Gloom (Second Edition)
Publisher: Atlas Games
Format: Card Game
Number of Players: 2 - 4
Play Time: 60 Minutes
I’ve played games of all kinds. I’ve had to ruthlessly steal my opponents’ resources for myself, leaving their civilization to wither and die. I’ve had to backstab enemies and allies alike. I’ve been in battles where thousands upon thousands of innocent bystanders were killed by the clash of two relentless superpowers. I’ve hunted down civilians intentionally, whether because I needed to eat them to restore my own health, or simply because I wanted the money in their pockets. I’m a big fan of Cards Against Humanity, and trying to freak out people sitting next to me. None of this has ever made me wonder whether I might actually be a horrible person.
Gloom did. Now, I'm pretty sure that I'm a bad person after all.
Gloom, designed by Keith Baker and produced by Atlas Games, is what would happen if Edward Gorey made a card game. The premise is this: You control the fate of a particular family of characters. Your goal is to kill them all, but it’s not quite that simple, nor that pleasant.
You see, you cannot kill the characters until you’ve subjected them to horrible situations and awful events. A character who still feels good about him-or-herself cannot be killed; you have to depress them first. You must destroy whatever sense of self worth they might have had, and get their Pathos modifiers into the negatives.
When their lives are ashes, then they have permission to die.
All the characters are serial killers or robbers and the like. So that makes it okay... right?
The characters themselves have no stats, as they’re purely for flavor. The gameplay and the storytelling - since the two are inextricably linked in Gloom - come from Modifiers, Events, and the ever-sought-after Untimely Death cards. You can see an example of a rather strange card, the "Our Dearly Departed" in the picture above: it’s an Untimely Death card, used to kill a character, but it also has modifiers on it. This one resets all Pathos modifiers on that character to zero, making them as worthless in death as they were in life.
Some good storytelling comes out of this game, if you have a creative bent. For example, one of my characters married a wealthy woman courtesy of one of my opponents, who was trying to make him happier. Through some well-timed cards on my part, that character ended up widowed (which overrode the happiness modifier from the wedding), dead broke, and finally just plain dead - from suicide, appropriately enough.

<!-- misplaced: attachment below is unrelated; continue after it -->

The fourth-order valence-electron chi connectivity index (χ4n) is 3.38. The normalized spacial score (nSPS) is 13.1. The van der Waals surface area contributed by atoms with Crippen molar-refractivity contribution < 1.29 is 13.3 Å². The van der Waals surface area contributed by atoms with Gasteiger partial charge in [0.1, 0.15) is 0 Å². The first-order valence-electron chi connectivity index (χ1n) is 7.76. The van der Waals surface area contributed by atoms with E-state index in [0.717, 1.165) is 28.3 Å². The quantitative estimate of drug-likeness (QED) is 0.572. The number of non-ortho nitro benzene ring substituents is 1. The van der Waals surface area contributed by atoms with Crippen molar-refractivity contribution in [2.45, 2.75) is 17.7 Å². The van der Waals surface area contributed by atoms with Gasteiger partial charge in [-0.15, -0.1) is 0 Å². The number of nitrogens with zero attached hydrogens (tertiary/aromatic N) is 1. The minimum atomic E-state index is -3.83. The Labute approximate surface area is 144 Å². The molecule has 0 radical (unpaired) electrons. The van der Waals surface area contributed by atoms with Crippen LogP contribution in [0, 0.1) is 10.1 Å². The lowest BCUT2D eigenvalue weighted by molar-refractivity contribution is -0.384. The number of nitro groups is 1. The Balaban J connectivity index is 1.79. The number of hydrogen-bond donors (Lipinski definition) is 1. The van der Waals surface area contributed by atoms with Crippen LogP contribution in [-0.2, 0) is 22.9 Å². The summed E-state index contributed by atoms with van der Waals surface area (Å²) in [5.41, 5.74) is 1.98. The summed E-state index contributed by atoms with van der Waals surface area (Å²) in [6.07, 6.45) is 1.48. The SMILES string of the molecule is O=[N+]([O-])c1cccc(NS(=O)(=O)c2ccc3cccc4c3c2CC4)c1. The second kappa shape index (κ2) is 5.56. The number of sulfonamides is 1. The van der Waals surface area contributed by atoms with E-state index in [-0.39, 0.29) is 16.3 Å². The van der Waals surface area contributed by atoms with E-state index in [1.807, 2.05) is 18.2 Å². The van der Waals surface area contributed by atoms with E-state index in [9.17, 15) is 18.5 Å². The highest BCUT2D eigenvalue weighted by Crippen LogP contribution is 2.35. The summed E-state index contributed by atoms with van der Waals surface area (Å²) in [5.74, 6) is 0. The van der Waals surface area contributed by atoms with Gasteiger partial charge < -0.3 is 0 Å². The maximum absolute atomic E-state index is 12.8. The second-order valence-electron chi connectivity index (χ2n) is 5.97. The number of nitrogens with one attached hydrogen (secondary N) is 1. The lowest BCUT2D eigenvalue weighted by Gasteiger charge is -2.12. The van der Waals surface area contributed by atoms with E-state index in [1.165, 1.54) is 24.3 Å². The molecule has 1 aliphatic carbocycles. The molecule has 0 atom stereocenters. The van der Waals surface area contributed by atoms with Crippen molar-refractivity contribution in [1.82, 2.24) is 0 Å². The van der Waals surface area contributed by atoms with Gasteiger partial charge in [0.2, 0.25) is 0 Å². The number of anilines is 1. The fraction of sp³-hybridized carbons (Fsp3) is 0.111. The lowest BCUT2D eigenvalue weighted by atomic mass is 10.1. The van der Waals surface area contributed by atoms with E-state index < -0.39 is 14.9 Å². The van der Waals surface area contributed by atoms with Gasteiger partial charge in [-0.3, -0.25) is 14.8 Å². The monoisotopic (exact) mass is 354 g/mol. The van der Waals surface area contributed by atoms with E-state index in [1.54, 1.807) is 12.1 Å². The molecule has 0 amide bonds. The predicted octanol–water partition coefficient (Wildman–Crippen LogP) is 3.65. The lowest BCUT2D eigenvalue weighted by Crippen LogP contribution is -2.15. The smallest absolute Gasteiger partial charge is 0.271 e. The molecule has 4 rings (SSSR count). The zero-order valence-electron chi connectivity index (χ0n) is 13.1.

It's good, clean fun for the whole family.
You can see that the cards are mostly transparent. This lets you stack them on top of each other, allowing the various modifiers to overwrite each other. Interestingly enough, the designers seem to have gone to some effort to keep modifiers within the same themes, as in my example above where the tragedy of being widowed directly overrode the joy of being married. It won’t work out that way every time, of course, but it was consistent enough that I made note of it.
It's a popular enough game that there's plenty of expansions to keep adding more variety to your evil plots
That’s how the game goes: doing terrible things to your family, while sometimes actually trying to help your opponent's family not feel as terrible about themselves. It’s fairly quick to learn, once you get past the “wait, what?!” moment that you have upon hearing the premise. Anyone with any CCG experience will find the rules and mechanics simple enough, and the implementation is actually pretty cool. The object of the game, as I’ve mentioned, is to depress and then kill your characters. The game ends when one player manages to kill off their entire family, and the winner is whoever has the lowest combined Pathos score at the end.
That’s Gloom: a fairly short, entertaining game with some surprisingly good storytelling, which leaves the players with a sneaking suspicion that you’re all going to Hell. If you’re a fan of the dark and morbid, it’s definitely worth checking out... doubly so if you plan to unleash it on friends who've never heard of it before.
Like our articles? Check our our Facebook to stay updated on what we're coming up with next, or follow our Twitter! We promise not to try and depress you.